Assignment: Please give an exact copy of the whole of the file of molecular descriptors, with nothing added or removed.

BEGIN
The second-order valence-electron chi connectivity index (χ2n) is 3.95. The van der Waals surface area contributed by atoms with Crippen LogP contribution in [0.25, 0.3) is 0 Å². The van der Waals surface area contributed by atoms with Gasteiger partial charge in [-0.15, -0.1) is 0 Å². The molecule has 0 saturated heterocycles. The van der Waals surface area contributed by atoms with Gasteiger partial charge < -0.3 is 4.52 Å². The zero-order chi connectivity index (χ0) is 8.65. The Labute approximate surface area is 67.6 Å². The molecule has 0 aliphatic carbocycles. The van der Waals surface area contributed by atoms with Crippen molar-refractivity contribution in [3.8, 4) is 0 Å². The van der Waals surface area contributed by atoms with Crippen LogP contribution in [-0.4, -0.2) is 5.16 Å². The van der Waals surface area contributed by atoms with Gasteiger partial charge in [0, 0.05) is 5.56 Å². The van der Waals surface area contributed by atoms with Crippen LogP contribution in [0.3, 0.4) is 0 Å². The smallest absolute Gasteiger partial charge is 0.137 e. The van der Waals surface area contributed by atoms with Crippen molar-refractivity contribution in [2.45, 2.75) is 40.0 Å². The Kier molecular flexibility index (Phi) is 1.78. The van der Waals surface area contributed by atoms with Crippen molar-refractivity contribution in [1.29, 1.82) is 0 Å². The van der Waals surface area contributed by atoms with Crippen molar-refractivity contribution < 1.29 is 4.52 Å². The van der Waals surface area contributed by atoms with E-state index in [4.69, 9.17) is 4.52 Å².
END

The second-order valence-electron chi connectivity index (χ2n) is 3.95. The van der Waals surface area contributed by atoms with Crippen LogP contribution in [0.25, 0.3) is 0 Å². The van der Waals surface area contributed by atoms with Gasteiger partial charge in [-0.15, -0.1) is 0 Å². The molecule has 0 saturated heterocycles. The van der Waals surface area contributed by atoms with Gasteiger partial charge < -0.3 is 4.52 Å². The zero-order chi connectivity index (χ0) is 8.65. The Labute approximate surface area is 67.6 Å². The molecule has 0 aliphatic carbocycles. The van der Waals surface area contributed by atoms with Crippen molar-refractivity contribution in [3.8, 4) is 0 Å². The van der Waals surface area contributed by atoms with Crippen LogP contribution in [-0.4, -0.2) is 5.16 Å². The van der Waals surface area contributed by atoms with Gasteiger partial charge in [0, 0.05) is 5.56 Å². The van der Waals surface area contributed by atoms with Crippen LogP contribution in [0.3, 0.4) is 0 Å². The smallest absolute Gasteiger partial charge is 0.137 e. The van der Waals surface area contributed by atoms with Crippen molar-refractivity contribution in [2.45, 2.75) is 40.0 Å². The Kier molecular flexibility index (Phi) is 1.78. The van der Waals surface area contributed by atoms with Crippen molar-refractivity contribution in [1.29, 1.82) is 0 Å². The van der Waals surface area contributed by atoms with Crippen molar-refractivity contribution < 1.29 is 4.52 Å². The van der Waals surface area contributed by atoms with E-state index in [4.69, 9.17) is 4.52 Å².